For Pete's Sake

Now the real work begins

Photo: Marjorie Elzey

Sunday’s game felt more like a party than a contest.

Philadelphia Union’s chance to win the Supporters’ Shield was already gone, and the only thing standing between them and a first-round bye in the Eastern Conference playoffs was a ragged, shorthanded Toronto FC side that wanted nothing more than their season to come to an end.

The game was over when Daniel Gazdag scored, a whopping four minutes into the game. He’d add two more on the day, his second hat trick of the year and finishing his season with a club-record 22 goals.

Broken record(s)

Let’s zoom in on Gazdag for a moment.

Sure, he put together the most productive season for a Union attacker — ever.  (Ten assists to go along with those 22 goals.) And his vision, passing, and shooting all helped unlock one of the most dangerous attacking trios in MLS — himself, Mikael Uhre (who also scored on Sunday), and Julian Carranza. That group fueled the best goal-scoring season in club history, with a whopping 72 goals in 34 matches.

But what was also impossible to miss about Gazdag’s performance on Sunday was his commitment to defense. He harried and harassed Michael Bradley, Toronto’s veteran No. 6, making it difficult for the visitors to build anything from the back. He chased the ball deep into his own half at times, giving the Union plenty of numbers to secure yet another clean sheet.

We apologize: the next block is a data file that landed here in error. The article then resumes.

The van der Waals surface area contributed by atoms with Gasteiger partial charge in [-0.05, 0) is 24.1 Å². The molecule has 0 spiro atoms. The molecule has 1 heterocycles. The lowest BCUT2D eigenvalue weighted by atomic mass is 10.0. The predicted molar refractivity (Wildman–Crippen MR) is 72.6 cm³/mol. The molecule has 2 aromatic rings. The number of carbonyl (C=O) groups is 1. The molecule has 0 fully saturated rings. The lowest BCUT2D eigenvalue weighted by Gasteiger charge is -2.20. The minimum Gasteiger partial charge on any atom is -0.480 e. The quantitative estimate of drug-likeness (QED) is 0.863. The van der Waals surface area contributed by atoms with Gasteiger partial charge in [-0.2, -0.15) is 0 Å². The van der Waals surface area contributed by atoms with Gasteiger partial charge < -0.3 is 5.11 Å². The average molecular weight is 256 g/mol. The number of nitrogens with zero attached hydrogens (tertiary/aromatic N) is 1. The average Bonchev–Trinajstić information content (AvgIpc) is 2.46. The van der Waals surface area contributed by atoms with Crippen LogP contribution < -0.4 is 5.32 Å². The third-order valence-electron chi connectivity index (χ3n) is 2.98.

That defensive work is what makes Gazdag the perfect No. 10 for what the Union are trying to do, as manager Jim Curtin said after the match. And it’s a leaps-and-bounds improvement from his slightly unsettled and exhausted first half-season in MLS, where Gazdag tried to find his footing while being often played out of position as a second striker.

What’s amazing about this team is that Gazdag is an exceptional player and a league MVP candidate…

… and yet you could make the case that he’s maybe the sixth most important player on his own team.

After all, a club record for most goals is nice, but a league record for fewest goals conceded is even more impressive. And that wouldn’t have been possible without:

  • Brick wall Andre Blake, a shoo-in for MLS Goalkeeper of the Year and one of the best keepers in MLS history,
  • Jakob Glesnes and Jack Elliott, an unbreakable 1a and 1b in the center of the Union’s defense,